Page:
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MIT Technology Review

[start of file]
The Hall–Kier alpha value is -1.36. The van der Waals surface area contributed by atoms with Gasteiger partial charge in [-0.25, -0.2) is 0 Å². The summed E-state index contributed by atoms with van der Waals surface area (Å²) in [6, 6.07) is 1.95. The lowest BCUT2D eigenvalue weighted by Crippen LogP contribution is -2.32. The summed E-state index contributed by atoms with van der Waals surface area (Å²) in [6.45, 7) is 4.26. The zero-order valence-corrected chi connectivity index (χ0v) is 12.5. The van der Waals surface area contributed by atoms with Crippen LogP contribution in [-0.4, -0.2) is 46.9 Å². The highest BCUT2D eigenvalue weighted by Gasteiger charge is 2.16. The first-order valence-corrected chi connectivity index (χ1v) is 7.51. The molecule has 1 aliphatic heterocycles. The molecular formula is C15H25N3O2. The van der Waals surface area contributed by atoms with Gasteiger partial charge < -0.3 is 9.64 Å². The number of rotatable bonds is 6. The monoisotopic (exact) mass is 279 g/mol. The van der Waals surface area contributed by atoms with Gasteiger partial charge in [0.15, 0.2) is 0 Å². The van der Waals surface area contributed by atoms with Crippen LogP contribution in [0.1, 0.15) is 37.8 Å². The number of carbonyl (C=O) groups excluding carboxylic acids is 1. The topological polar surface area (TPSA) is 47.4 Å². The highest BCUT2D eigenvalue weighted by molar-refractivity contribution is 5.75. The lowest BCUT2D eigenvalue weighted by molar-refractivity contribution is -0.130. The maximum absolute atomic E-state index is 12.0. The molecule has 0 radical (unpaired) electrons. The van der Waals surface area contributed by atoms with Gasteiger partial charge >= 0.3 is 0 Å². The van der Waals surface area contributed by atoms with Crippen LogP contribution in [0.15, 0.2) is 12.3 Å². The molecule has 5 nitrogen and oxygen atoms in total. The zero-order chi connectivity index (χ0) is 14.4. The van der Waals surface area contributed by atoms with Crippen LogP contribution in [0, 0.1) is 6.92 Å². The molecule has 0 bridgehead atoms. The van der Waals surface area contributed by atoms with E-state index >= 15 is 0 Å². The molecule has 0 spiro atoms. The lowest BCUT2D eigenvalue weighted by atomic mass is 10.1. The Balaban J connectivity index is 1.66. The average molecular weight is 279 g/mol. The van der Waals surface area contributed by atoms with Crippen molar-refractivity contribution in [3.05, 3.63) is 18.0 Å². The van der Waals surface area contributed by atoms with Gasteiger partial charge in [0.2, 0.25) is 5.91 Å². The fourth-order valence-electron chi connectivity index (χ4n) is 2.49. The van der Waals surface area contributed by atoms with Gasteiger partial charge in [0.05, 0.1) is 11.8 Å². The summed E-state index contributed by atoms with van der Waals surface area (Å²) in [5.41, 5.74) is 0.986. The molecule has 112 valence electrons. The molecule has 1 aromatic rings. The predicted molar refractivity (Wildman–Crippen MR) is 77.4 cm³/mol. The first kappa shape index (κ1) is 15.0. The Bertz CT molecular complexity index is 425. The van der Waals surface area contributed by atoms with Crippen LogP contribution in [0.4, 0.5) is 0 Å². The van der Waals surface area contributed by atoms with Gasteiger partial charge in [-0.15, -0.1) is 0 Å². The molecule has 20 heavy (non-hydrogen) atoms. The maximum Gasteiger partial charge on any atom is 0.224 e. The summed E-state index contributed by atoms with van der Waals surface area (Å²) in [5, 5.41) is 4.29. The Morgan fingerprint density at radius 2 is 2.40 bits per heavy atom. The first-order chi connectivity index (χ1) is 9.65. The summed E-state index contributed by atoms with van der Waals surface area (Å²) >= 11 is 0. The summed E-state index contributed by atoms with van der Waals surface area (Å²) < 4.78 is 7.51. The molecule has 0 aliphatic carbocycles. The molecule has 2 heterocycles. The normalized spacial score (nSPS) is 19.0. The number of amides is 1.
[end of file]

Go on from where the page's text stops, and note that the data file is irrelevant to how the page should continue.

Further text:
On a trip to Europe, Ed Kelley found that his calling card had stopped working; thieves had stolen the number and run up huge charges. Frustrated with the lack of security on calling cards and credit cards, Kelley, a group leader for IBM Global Services, sat down with IBM engineer Franco Motika to create a solution. The pair designed a card with a novel feature: a tiny keypad. When the owner first receives the card, he or she must choose and input a PIN that is “burned” into the card’s circuitry-making it much more secure than a PIN stored in computer memory. To use the card, the holder enters the PIN on the card itself; this causes a “smart card” chip to generate a unique transaction number good for only one time. This number would be sent to the credit card company, where a computer would compare it to the output of an algorithm specific to that card. Only if the two matched would the transaction be approved. “With this card, somebody could have your credit card number, and it would do them absolutely no good whatsoever,” Kelley says.